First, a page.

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Advocates and Influencers: Differences, Uses, and Red Flags

Advocates and Influencers: Differences, Uses, and Red Flags

Advocates and Influencers: Differences, Uses, and Red Flags

“Advocates” are customers who are strongly motivated to say positive things about your brand, as well as your products or services. They are critical in your branding efforts, as word-of-mouth is still the most powerful force for influencing potential customers. This isn’t a passing trend; people have always trusted their peers more than they ever trusted brand marketing or advertising.

However, a new business model has emerged based on this human trait: Customer review sites such as G2 Crowd have developed platforms to help facilitate advocacy. They crowd-source and showcase customer opinions for potential buyers to evaluate, and in the process create an impartial, trusted review platform.

Act-On Review

This is a review of Act-On on G2 Crowd. Joe G. is fulfilling the role of an advocate by sharing his positive experience with the brand.

Your advocates might broadcast to the world, as Joe G. does in the example above, or behave more like matchmakers, referring specific customers that they think would find your brand satisfactory. Referral customers come into your sales funnel near the middle or bottom, drastically shortening the sales cycle. They cost less to acquire, and tend to be more valuable and loyal than others. A   looked at a bank’s referral program and found that “the lifetime value of referred customers, measured over a six-year horizon, was 16% higher, on average, than that of non-referred customers with similar demographics and time of acquisition.”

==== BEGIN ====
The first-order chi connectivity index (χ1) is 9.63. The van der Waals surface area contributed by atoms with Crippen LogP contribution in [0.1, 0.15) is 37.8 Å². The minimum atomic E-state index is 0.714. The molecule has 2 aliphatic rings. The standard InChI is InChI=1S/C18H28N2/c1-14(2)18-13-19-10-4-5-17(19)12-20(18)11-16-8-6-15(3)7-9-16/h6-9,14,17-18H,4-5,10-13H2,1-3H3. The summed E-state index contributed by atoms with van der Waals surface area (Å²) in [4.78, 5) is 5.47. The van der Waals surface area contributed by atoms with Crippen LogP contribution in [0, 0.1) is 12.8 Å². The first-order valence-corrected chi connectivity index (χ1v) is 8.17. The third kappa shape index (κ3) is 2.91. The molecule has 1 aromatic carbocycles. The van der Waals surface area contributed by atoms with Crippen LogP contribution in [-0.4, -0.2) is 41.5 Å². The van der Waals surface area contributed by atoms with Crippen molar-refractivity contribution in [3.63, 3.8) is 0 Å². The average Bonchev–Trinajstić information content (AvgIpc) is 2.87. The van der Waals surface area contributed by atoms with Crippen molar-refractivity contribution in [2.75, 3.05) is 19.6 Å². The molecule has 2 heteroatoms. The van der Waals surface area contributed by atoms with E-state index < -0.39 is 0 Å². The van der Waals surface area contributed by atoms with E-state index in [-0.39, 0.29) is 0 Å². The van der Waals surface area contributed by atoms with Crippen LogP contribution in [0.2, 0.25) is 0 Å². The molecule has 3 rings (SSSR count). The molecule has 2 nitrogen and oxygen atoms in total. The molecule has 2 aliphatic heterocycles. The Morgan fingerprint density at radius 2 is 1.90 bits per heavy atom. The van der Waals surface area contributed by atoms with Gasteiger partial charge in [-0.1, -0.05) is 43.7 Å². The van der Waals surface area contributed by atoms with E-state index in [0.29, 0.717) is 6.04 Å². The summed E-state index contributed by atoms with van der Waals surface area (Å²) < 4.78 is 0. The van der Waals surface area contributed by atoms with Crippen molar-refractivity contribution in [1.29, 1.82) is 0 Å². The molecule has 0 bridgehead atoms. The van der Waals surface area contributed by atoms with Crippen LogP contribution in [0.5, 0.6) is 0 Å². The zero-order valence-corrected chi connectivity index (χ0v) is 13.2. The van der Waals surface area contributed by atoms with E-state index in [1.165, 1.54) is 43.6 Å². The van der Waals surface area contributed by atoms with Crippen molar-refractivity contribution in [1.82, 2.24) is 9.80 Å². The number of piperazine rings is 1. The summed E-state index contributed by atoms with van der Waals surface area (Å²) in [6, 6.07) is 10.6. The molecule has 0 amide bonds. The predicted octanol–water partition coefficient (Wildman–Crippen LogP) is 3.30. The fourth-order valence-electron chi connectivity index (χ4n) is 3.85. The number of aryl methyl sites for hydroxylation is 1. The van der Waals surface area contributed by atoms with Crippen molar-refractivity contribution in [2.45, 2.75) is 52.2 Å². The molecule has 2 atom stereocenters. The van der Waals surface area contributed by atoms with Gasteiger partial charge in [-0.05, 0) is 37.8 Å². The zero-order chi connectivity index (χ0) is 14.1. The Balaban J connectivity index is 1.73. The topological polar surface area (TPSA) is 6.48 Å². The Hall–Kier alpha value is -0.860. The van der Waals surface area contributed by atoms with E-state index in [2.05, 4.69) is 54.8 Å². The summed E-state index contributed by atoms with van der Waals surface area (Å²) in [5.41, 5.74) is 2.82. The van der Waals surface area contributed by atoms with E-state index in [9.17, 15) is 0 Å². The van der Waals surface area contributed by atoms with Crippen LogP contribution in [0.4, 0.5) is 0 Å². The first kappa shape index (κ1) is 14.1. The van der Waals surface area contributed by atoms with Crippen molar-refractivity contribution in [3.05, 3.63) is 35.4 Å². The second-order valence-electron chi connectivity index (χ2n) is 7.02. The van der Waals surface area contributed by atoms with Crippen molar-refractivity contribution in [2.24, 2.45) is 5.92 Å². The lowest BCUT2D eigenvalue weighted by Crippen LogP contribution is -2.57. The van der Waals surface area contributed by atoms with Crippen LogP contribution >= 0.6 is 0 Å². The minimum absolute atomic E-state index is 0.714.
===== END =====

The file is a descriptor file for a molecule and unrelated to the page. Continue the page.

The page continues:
Brand advocacy doesn’t just happen. It’s a trust-building, marketing-amplifying process that you must design and manage. If you’re doing good work and treating customers well, you should have an organic pool of natural advocates. Satisfied customers are often very happy to share their experiences. You can create programs to reward and incentivize these advocates, and that’s often a good investment. (For a different take on the value and risks of incentivizing advocates, see Zuberance’s blog post on the topic.)

You can also find people with authoritative opinions – those who are followed closely by your target demographic, called “influencers” – and turn them into supporters as well.

So What’s the Difference Between an Influencer and an Advocate? 

The marketing world needs both influencers and advocates. An influencer is generally perceived to be “market-smart” in their niche, and is trusted by targeted groups of buyers. (If you’re an influencer, read Daniel Newman’s to be very careful about the brands they associate with.)